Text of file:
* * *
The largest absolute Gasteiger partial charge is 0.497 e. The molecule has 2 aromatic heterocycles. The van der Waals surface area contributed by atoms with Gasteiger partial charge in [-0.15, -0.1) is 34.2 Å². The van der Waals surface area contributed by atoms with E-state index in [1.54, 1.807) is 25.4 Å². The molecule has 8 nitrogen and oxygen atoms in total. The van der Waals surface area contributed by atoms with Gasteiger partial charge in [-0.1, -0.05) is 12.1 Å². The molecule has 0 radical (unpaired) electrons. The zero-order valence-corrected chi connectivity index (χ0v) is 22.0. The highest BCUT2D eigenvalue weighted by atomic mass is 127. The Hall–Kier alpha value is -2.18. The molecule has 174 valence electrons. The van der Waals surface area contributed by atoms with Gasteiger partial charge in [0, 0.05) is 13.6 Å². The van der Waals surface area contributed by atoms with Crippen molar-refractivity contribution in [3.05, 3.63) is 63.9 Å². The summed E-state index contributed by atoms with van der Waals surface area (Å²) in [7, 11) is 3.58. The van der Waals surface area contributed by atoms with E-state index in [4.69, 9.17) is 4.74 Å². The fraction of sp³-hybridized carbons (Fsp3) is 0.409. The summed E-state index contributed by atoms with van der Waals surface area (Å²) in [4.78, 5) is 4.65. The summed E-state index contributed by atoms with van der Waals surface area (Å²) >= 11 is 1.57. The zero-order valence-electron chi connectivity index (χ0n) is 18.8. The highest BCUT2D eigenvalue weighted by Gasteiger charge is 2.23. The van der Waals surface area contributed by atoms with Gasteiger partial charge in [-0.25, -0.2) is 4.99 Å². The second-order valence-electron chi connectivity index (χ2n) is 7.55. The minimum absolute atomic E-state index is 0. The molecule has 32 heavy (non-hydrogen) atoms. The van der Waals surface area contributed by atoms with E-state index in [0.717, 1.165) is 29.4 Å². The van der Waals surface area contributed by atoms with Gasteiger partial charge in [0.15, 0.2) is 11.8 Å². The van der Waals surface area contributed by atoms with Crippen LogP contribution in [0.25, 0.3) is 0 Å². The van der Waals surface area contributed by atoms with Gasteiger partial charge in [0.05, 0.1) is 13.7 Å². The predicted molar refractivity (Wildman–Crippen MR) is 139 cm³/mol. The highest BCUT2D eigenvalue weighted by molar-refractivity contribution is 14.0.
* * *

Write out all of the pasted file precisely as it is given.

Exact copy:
The largest absolute Gasteiger partial charge is 0.497 e. The molecule has 2 aromatic heterocycles. The van der Waals surface area contributed by atoms with Gasteiger partial charge in [-0.15, -0.1) is 34.2 Å². The van der Waals surface area contributed by atoms with E-state index in [1.54, 1.807) is 25.4 Å². The molecule has 8 nitrogen and oxygen atoms in total. The van der Waals surface area contributed by atoms with Gasteiger partial charge in [-0.1, -0.05) is 12.1 Å². The molecule has 0 radical (unpaired) electrons. The zero-order valence-corrected chi connectivity index (χ0v) is 22.0. The highest BCUT2D eigenvalue weighted by atomic mass is 127. The Hall–Kier alpha value is -2.18. The molecule has 174 valence electrons. The van der Waals surface area contributed by atoms with Gasteiger partial charge in [0, 0.05) is 13.6 Å². The van der Waals surface area contributed by atoms with Crippen molar-refractivity contribution in [3.05, 3.63) is 63.9 Å². The summed E-state index contributed by atoms with van der Waals surface area (Å²) in [7, 11) is 3.58. The van der Waals surface area contributed by atoms with E-state index in [4.69, 9.17) is 4.74 Å². The fraction of sp³-hybridized carbons (Fsp3) is 0.409. The summed E-state index contributed by atoms with van der Waals surface area (Å²) in [4.78, 5) is 4.65. The summed E-state index contributed by atoms with van der Waals surface area (Å²) >= 11 is 1.57. The zero-order valence-electron chi connectivity index (χ0n) is 18.8. The highest BCUT2D eigenvalue weighted by Gasteiger charge is 2.23. The van der Waals surface area contributed by atoms with Gasteiger partial charge in [-0.25, -0.2) is 4.99 Å². The second-order valence-electron chi connectivity index (χ2n) is 7.55. The minimum absolute atomic E-state index is 0. The molecule has 32 heavy (non-hydrogen) atoms. The van der Waals surface area contributed by atoms with E-state index in [0.717, 1.165) is 29.4 Å². The van der Waals surface area contributed by atoms with Gasteiger partial charge in [0.15, 0.2) is 11.8 Å². The van der Waals surface area contributed by atoms with Crippen LogP contribution in [0.25, 0.3) is 0 Å². The van der Waals surface area contributed by atoms with Gasteiger partial charge in [0.05, 0.1) is 13.7 Å². The predicted molar refractivity (Wildman–Crippen MR) is 139 cm³/mol. The highest BCUT2D eigenvalue weighted by molar-refractivity contribution is 14.0.